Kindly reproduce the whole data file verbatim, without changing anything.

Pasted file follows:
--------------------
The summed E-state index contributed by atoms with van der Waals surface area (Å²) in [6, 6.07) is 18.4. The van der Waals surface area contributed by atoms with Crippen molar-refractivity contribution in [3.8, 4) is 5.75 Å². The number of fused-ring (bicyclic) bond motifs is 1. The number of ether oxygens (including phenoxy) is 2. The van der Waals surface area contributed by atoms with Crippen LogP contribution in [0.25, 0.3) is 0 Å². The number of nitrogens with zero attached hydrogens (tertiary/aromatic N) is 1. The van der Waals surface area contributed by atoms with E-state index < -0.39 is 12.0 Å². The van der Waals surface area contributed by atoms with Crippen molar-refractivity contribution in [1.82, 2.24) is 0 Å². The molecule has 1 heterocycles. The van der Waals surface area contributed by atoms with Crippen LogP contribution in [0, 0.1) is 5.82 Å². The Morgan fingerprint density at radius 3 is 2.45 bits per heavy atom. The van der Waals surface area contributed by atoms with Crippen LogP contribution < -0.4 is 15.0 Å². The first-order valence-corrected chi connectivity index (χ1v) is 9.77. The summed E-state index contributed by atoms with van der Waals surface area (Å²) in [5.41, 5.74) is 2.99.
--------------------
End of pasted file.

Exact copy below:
The summed E-state index contributed by atoms with van der Waals surface area (Å²) in [6, 6.07) is 18.4. The van der Waals surface area contributed by atoms with Crippen molar-refractivity contribution in [3.8, 4) is 5.75 Å². The number of fused-ring (bicyclic) bond motifs is 1. The number of ether oxygens (including phenoxy) is 2. The van der Waals surface area contributed by atoms with Crippen LogP contribution in [0.25, 0.3) is 0 Å². The number of nitrogens with zero attached hydrogens (tertiary/aromatic N) is 1. The van der Waals surface area contributed by atoms with E-state index < -0.39 is 12.0 Å². The van der Waals surface area contributed by atoms with Crippen molar-refractivity contribution in [1.82, 2.24) is 0 Å². The molecule has 1 heterocycles. The van der Waals surface area contributed by atoms with Crippen LogP contribution in [0, 0.1) is 5.82 Å². The Morgan fingerprint density at radius 3 is 2.45 bits per heavy atom. The van der Waals surface area contributed by atoms with Crippen LogP contribution < -0.4 is 15.0 Å². The first-order valence-corrected chi connectivity index (χ1v) is 9.77. The summed E-state index contributed by atoms with van der Waals surface area (Å²) in [5.41, 5.74) is 2.99.